More than 100 local middle school students participated in event
Over 100 students from Bartlett, Carl F. Smith, Pioneer, and Sequoia Middle Schools competed in math, engineering, science, and aeronautics projects on Saturday, March 2, at Harmony Magnet Academy’s second annual Math, Engineering, and Science Achievement (MESA) Invitational, where they engaged in fun learning all day as well as winning prizes and gaining new skills.
With 20 HMA students acting as activity mentors as well as teachers and administrators, there were 150 people total involved.
William Clark, who teaches at Pioneer Middle School, said the original STEM classes and MESA competition takes place at Fresno State University and is an all day 12- hour event from early in the morning to late at night.
For many local students it was not feasible to go to Fresno for that long, so HMA teacher Marc Wheeler suggested holding the competition locally for half a day, and middle school teachers Myra Ruiz and Clark from Pioneer fully supported his idea. as well as other middle school teachers.
Jeff Brown, principal of HMA, said, “That’s a great idea, let’s keep it local,” and he and his associates at HMA made it happen last year, and this year they pulled out the stops, providing the kids with breakfast, lunch, a raffle, and awards, and made it a fun day for everyone involved.
Teaching a class where students were building pressed foam core airplanes and learning the basics of aeronautics, Clark explained to a class of students, and holding a “jig” — a rectangle piece of foam — he said, “The jig gives you the pitch of your wings.”
Students were gluing the wings onto the plane after decorating them, and Jonathan Rodriguez said, “Don’t glue the key to the wings.”
He has been in MESA since he was in middle school, and is in ninth grade now, and said, “It is really fun and really easy. The aviation class and building the planes really gets people involved in the project. They all really enjoy it.”
Vincent Alcantar is the MESA coordinator at HMA and was out watching a mixture of sixth, seventh, and eighth grade students from four middle schools shooting off rockets they’d built in the rocketry class overseen by Wheeler, who was helping out with the MESA classes and club.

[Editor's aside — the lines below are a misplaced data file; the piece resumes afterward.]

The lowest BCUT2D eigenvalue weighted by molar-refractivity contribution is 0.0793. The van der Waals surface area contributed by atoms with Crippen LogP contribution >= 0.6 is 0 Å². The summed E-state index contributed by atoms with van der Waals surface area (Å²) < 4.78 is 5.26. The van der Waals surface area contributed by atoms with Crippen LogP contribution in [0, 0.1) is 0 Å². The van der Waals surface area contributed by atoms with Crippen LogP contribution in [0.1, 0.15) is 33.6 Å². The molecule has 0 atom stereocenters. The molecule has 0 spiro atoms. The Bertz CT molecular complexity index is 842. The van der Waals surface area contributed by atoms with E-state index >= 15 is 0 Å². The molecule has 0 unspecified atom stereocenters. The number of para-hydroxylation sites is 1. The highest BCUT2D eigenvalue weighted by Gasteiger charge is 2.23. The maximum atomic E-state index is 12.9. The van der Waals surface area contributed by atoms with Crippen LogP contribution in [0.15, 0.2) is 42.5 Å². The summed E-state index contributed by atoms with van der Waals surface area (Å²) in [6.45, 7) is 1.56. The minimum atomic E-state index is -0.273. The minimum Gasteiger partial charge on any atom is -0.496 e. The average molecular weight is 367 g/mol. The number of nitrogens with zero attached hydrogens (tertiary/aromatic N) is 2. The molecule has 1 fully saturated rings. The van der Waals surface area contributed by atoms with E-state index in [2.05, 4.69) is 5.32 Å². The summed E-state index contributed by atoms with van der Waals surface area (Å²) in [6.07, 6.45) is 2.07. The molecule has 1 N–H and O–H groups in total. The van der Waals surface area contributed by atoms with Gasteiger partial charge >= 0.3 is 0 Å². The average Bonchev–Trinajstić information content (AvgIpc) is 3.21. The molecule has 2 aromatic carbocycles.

“It’s a fun activity for the kids. They get outside, and they have the pride in building something that they can launch, and it goes up in the air,” said Wheeler, who was an mechanical engineer at processor plants before he became a teacher twelve years ago.
Everyone had to keep a lookout, as the rockets were launching so fast and powerfully a few ended up landing in the HMA swimming pool.
Students had to solve and complete challenges that involved math, engineering, lots of deductive reasoning, science skills and technological skills to figure out problems. First were math problems, which they had to use to unlock a padlocked box, then inside the box were components to make a water valve, which they used on a bucket, and then filled different size water cups.
The challenges kept going on and on.
A team of students — Jesus Valdez, Fatima Alarcon, Valeria Rosales, and J.J. Correa from Pioneer Middle School won first place for one contest, and they said they were all extremely proud.
“It felt like we’ve achieved something,” said Alarcon, “And I’m proud of myself.”
“I was happy and I thought I could achieve more,” added Valdez.
“It was a good competition,” said Correa, and Rosales said, “It felt great.”
When classes and challenges were over for the day, everyone met in the HMA multipurpose room for a pizza lunch, a raffle with prizes and an impromptu handing out of first, second, and third level medals with lots of cheering and yelling for all the winners at all the schools, as well as MESA notebooks with an HMA logo.
Raffle prizes were gift cards from Walmart, Galaxy Theater and other sponsors.
Vincent Alcantar, Eric Orozco from Pioneer Science Club, Myra Ruiz, and other teachers helped organize the awards, and Ruiz said there were 65 students from Pioneer with the most awards.
“Marc Wheeler had the vision for starting the MESA program locally and took it over the first year,” said Brown, adding there were 90 students the first year and 120 this year. “This year we wanted to make it bigger and better. Cindy Brown, Pathways Director for PUSD has an agreement with the Air Force at Edwards Air Force Base and they agreed to sponsor MESA and we wrote a grant.”
Brown wants to continue to expand the program and get more students involved.
He said the middle teachers brainstormed together and got the activities and projects going, while he and Assistant Principal Millie Edsberg did the administrative organizing.
“It was a fun day for the kids and rewarding for us teachers,” said Wheeler.